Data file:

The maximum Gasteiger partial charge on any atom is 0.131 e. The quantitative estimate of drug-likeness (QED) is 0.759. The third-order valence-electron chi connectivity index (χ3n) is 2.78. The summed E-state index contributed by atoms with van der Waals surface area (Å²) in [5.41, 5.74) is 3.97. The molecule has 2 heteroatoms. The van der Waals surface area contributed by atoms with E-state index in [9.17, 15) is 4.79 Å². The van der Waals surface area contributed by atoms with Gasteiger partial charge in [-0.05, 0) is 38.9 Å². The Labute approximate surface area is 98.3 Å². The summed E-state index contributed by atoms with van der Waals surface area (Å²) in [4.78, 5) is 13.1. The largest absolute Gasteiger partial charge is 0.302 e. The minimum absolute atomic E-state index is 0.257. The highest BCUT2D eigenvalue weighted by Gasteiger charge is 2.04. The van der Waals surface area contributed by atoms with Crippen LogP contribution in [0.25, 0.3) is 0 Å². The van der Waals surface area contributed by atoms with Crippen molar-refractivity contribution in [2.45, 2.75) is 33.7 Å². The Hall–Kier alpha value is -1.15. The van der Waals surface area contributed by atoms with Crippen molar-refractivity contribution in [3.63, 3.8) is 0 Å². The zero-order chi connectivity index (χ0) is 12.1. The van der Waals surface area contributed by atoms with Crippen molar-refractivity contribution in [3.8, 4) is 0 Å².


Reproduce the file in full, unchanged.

The maximum Gasteiger partial charge on any atom is 0.131 e. The quantitative estimate of drug-likeness (QED) is 0.759. The third-order valence-electron chi connectivity index (χ3n) is 2.78. The summed E-state index contributed by atoms with van der Waals surface area (Å²) in [5.41, 5.74) is 3.97. The molecule has 2 heteroatoms. The van der Waals surface area contributed by atoms with E-state index in [9.17, 15) is 4.79 Å². The van der Waals surface area contributed by atoms with Gasteiger partial charge in [-0.05, 0) is 38.9 Å². The Labute approximate surface area is 98.3 Å². The summed E-state index contributed by atoms with van der Waals surface area (Å²) in [4.78, 5) is 13.1. The largest absolute Gasteiger partial charge is 0.302 e. The minimum absolute atomic E-state index is 0.257. The highest BCUT2D eigenvalue weighted by Gasteiger charge is 2.04. The van der Waals surface area contributed by atoms with Crippen LogP contribution in [0.25, 0.3) is 0 Å². The van der Waals surface area contributed by atoms with Crippen molar-refractivity contribution in [2.45, 2.75) is 33.7 Å². The Hall–Kier alpha value is -1.15. The van der Waals surface area contributed by atoms with Crippen molar-refractivity contribution in [3.63, 3.8) is 0 Å². The zero-order chi connectivity index (χ0) is 12.1. The van der Waals surface area contributed by atoms with Crippen molar-refractivity contribution in [3.8, 4) is 0 Å².